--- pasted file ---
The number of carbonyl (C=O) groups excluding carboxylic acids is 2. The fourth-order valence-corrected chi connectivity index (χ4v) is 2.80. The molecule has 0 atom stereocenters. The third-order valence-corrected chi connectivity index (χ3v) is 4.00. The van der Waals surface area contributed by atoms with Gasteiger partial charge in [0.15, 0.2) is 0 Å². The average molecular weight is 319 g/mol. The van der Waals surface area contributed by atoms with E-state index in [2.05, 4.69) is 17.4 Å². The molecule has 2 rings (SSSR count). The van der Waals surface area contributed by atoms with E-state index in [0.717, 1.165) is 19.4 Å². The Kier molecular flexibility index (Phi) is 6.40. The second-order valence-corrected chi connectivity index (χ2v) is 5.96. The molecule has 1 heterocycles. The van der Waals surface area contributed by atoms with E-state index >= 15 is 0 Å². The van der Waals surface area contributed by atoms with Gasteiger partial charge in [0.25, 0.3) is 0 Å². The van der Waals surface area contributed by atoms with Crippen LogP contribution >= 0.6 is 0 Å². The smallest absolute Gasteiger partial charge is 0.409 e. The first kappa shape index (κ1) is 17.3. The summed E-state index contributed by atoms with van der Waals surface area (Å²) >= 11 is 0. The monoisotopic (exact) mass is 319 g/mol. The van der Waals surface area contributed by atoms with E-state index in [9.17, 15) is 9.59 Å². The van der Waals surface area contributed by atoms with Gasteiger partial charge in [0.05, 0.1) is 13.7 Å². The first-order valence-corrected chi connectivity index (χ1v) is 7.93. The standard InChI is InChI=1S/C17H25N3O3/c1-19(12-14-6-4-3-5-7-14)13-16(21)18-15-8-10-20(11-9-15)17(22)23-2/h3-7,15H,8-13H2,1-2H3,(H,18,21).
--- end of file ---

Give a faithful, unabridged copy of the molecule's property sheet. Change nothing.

The number of carbonyl (C=O) groups excluding carboxylic acids is 2. The fourth-order valence-corrected chi connectivity index (χ4v) is 2.80. The molecule has 0 atom stereocenters. The third-order valence-corrected chi connectivity index (χ3v) is 4.00. The van der Waals surface area contributed by atoms with Gasteiger partial charge in [0.15, 0.2) is 0 Å². The average molecular weight is 319 g/mol. The van der Waals surface area contributed by atoms with E-state index in [2.05, 4.69) is 17.4 Å². The molecule has 2 rings (SSSR count). The van der Waals surface area contributed by atoms with E-state index in [0.717, 1.165) is 19.4 Å². The Kier molecular flexibility index (Phi) is 6.40. The second-order valence-corrected chi connectivity index (χ2v) is 5.96. The molecule has 1 heterocycles. The van der Waals surface area contributed by atoms with E-state index >= 15 is 0 Å². The van der Waals surface area contributed by atoms with Gasteiger partial charge in [0.25, 0.3) is 0 Å². The van der Waals surface area contributed by atoms with Crippen LogP contribution >= 0.6 is 0 Å². The smallest absolute Gasteiger partial charge is 0.409 e. The first kappa shape index (κ1) is 17.3. The summed E-state index contributed by atoms with van der Waals surface area (Å²) >= 11 is 0. The monoisotopic (exact) mass is 319 g/mol. The van der Waals surface area contributed by atoms with E-state index in [9.17, 15) is 9.59 Å². The van der Waals surface area contributed by atoms with Gasteiger partial charge in [0.05, 0.1) is 13.7 Å². The first-order valence-corrected chi connectivity index (χ1v) is 7.93. The standard InChI is InChI=1S/C17H25N3O3/c1-19(12-14-6-4-3-5-7-14)13-16(21)18-15-8-10-20(11-9-15)17(22)23-2/h3-7,15H,8-13H2,1-2H3,(H,18,21).